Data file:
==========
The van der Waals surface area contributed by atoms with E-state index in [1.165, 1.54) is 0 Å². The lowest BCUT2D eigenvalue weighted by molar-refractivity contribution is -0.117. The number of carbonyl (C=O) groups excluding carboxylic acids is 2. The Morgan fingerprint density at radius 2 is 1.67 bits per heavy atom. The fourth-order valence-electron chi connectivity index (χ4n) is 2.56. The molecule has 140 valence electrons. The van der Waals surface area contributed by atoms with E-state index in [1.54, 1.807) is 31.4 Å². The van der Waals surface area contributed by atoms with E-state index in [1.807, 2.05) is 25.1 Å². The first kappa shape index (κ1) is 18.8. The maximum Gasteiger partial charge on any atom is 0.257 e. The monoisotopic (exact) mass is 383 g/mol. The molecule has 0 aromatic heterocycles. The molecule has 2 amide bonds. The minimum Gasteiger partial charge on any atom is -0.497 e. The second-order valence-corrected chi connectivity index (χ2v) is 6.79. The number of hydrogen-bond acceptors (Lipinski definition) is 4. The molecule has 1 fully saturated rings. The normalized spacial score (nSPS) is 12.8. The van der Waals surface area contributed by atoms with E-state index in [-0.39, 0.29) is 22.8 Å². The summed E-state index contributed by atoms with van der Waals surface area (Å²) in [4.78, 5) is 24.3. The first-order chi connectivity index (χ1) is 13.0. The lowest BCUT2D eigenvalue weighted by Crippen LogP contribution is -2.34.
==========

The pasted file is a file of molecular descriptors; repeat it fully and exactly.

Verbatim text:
The van der Waals surface area contributed by atoms with E-state index in [1.165, 1.54) is 0 Å². The lowest BCUT2D eigenvalue weighted by molar-refractivity contribution is -0.117. The number of carbonyl (C=O) groups excluding carboxylic acids is 2. The Morgan fingerprint density at radius 2 is 1.67 bits per heavy atom. The fourth-order valence-electron chi connectivity index (χ4n) is 2.56. The molecule has 140 valence electrons. The van der Waals surface area contributed by atoms with E-state index in [1.54, 1.807) is 31.4 Å². The van der Waals surface area contributed by atoms with E-state index in [1.807, 2.05) is 25.1 Å². The first kappa shape index (κ1) is 18.8. The maximum Gasteiger partial charge on any atom is 0.257 e. The monoisotopic (exact) mass is 383 g/mol. The molecule has 0 aromatic heterocycles. The molecule has 2 amide bonds. The minimum Gasteiger partial charge on any atom is -0.497 e. The second-order valence-corrected chi connectivity index (χ2v) is 6.79. The number of hydrogen-bond acceptors (Lipinski definition) is 4. The molecule has 1 fully saturated rings. The normalized spacial score (nSPS) is 12.8. The van der Waals surface area contributed by atoms with E-state index in [-0.39, 0.29) is 22.8 Å². The summed E-state index contributed by atoms with van der Waals surface area (Å²) in [4.78, 5) is 24.3. The first-order chi connectivity index (χ1) is 13.0. The lowest BCUT2D eigenvalue weighted by Crippen LogP contribution is -2.34.